In the meantime, other posters, including old CRC members and others identifying themselves as be within the MHP hospital system, have painted a very ugly picture of what is happening at Mercy, and this is also mentioned by those with connections on the ground there in Toledo. I won't quote directly, but suffice it to say that at the very least, patients are being inconvenienced.

HEGEMONRAD, dmarkupMD, and the host of other characters supporting IA don't really respond to any of this beyond creating personal attacks, aimed mostly at Spartandoc, the head of CRC. Which leads me to consider the following possibilities as to who HEDGEHOG, I mean HEGEMONRAD really is:

  1. He is simply a troll, typing with one hand and doing nothing more than causing trouble. Possible. However, he seems to have too much inside knowledge, and too much vitriol to be playing with us, and he has been at it for far longer than you would expect from a teen-aged deliquent.
  2. He is a member of another group in Toledo, and carries a grudge against CRC. I have discussed this possibility with CRC members, and there seems to be no one in the rather small Toledo radiologic community who would fit that description.
  3. He is a member of the MHP administration, and is trying to cover up a really, really bad decision, to dump CRC and go with IA. Possible.
  4. He is a member of the management team for IA, possibly even Naseer Hashim himself.

Mr. Hashim, the CEO of Imaging Advantage, has a fascinating past. His bio on the Imaging Advantage website notes these accomplishments among others:

In 2002, Mr. Hashim founded Legal Advantage Services, Inc., a legal outsourcing company, which grew to over 1000 clients representative of the top intellectual property law firms in the world.

Prior to this, Mr. Hashim served as legal and strategic head for Pleiades Group Limited, where he designed complex business and political alliances between the Russian Ministry of Atomic Energy (MINATOM), the United States Department of Energy (DOE), Lockheed Martin, Westinghouse, Raytheon, the AFL CIO and arranged a $2 Billion debt facility with Banque Paribas. All part of a $16 billion global transaction involving the blending down of nuclear weapons into peaceful fuel.

Good stuff. For some reason, Mr. Hashim's career as a screenwriter wasn't included, but the online version of Life Magazine, a publically-available website, has captured this part of his fame:

The caption reads:

NEW YORK - NOVEMBER 2: (U.S. TABLOIDS AND HOLLYWOOD REPORTER OUT) (L-R) Publicist Payal Chaudhri, Producer Naresh Sahni, screenwriter Naseer Hashim and agent Elaine Rogers attend the Georgette Mosbacher's and Harvey Weinstein's bipartisan election night party at The Palm Restaurant November 2, 2004 in New York City.

In this photo: Payal Chaudhri, Naresh Sahni, Naseer Hashim, Elaine Rogers

Photo: Evan Agostini/Getty Images, Nov 02, 2004

Let's think about what screenwriters do. They write or adapt stories for the big screen, creating and animating characters. . . Sound familiar? Now, I may be adding two and two and getting five, but hypotheticallly speaking, it seems like a screenwriter, with a lot to gain from doing so, might just be interested in bombarding a web forum with many different personas, trying to change peoples' minds about something near and dear to him. Makes you wonder, doesn't it?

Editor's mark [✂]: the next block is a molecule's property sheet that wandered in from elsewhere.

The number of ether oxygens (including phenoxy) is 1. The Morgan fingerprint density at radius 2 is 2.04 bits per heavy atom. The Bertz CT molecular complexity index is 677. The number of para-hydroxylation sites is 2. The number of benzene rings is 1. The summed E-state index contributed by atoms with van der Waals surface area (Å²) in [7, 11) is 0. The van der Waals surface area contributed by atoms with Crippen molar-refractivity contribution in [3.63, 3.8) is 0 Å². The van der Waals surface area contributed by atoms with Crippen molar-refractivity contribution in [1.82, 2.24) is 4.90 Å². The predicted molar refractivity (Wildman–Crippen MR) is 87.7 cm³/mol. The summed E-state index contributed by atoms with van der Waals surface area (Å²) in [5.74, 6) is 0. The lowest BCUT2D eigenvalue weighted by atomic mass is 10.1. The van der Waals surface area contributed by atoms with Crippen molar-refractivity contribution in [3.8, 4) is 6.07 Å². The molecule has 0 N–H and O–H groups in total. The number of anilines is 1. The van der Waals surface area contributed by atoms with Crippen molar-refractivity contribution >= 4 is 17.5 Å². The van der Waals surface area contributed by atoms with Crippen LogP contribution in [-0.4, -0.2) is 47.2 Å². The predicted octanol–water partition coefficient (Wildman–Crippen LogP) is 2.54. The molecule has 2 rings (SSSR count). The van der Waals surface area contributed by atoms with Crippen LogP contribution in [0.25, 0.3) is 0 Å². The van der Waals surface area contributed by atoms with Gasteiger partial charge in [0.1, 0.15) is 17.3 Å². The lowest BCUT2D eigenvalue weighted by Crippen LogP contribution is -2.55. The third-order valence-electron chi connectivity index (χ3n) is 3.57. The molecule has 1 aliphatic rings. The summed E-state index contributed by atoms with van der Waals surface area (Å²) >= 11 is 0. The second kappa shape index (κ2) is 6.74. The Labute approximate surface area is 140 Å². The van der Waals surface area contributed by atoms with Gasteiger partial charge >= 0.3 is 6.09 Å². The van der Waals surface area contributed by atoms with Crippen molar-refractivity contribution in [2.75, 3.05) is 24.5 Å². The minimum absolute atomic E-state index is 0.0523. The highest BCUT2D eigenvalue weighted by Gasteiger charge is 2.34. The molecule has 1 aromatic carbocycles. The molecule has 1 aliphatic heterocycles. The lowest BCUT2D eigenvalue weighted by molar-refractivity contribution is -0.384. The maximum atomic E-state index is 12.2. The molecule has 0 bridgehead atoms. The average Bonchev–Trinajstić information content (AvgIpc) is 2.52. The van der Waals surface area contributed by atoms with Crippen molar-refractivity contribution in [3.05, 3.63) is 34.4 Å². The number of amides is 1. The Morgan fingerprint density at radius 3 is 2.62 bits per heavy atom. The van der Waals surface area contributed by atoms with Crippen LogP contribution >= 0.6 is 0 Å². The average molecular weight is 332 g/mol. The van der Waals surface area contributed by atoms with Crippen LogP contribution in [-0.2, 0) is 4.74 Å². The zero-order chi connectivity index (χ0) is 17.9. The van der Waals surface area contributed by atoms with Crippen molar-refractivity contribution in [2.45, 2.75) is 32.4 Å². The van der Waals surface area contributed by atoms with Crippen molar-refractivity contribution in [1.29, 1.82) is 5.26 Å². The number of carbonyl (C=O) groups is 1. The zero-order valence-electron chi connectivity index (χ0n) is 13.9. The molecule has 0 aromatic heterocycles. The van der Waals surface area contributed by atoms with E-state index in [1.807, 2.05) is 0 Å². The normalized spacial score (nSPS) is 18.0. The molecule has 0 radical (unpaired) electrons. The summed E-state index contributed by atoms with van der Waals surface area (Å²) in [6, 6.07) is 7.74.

Frankly, I am sick of HEDGEHOG and all his personas, whether he is truly Mr. Hashim or a sick teenager posting from his mother's basement. I would have thought Aunt Minnie would get rid of him, but I'm assuming that they won't in the interest of fairness. So be it. But I would suggest that NO ONE respond to this fellow anymore, except perhaps through an attorney when he commits slander.

I can't personally get to Toledo for the Big Meeting, and I'll wager it won't actually happen anyway. But something does need to be done here, with the rumours of suboptimal patient care lurking in the background. I would urge those with direct, first hand information to send it to the Toledo Blade, The Wall Street Journal, and even to 60 Minutes, Dateline, and 20/20, and certainly to the Ohio Medical Board. If the allegations are false, I'll be glad to report that too, right here with crow enough to go around. The patients HAVE to come first in any health-care situation. I don't have first hand knowledge of what's happening on the ground, as I am not in Toledo, but word from aquaintances as well as the postings on Aunt Minnie doesn't make me very sanguine about the situation.

Medicine is not a business like any other, and attempts to insinuate middlemen between doctor and patient for the express purpose of siphoning revenue will certainly NOT help the patients. That is as unacceptable as it gets. Frankly, I think it's time for IA and MHP to post a comment on their websites about all this. I would truly like to know that their main interest is indeed the patients.

Tuesday, September 01, 2009

Shall We Repeat The British EMR Mistakes, Too?

In March, I wrote about GE's offer to help us get our share of the EMR/EHR stimulus pie. Obviously, there is a lot of money to be made, and a lot to be distributed. There were rewards for early adoption, and penalties for slackers.

As with the potential governmental health care system, this has been done elsewhere, in Britain to be exact, and it didn't work very well.

Greg Freiherr, writing as Scan Man in Diagnostic Imaging notes:

Ironically, as the Feds wiggle this cornerstone of a national HIT system into place, the one in Britain is crumbling. Seven years after U.K. prime minister Tony Blair announced that English doctors within a decade would be able to share records, conservative politicians there are talking about pulling the plug on what they see as a terminally ill system, one that has not met its goals and shows no sign of being able to do so.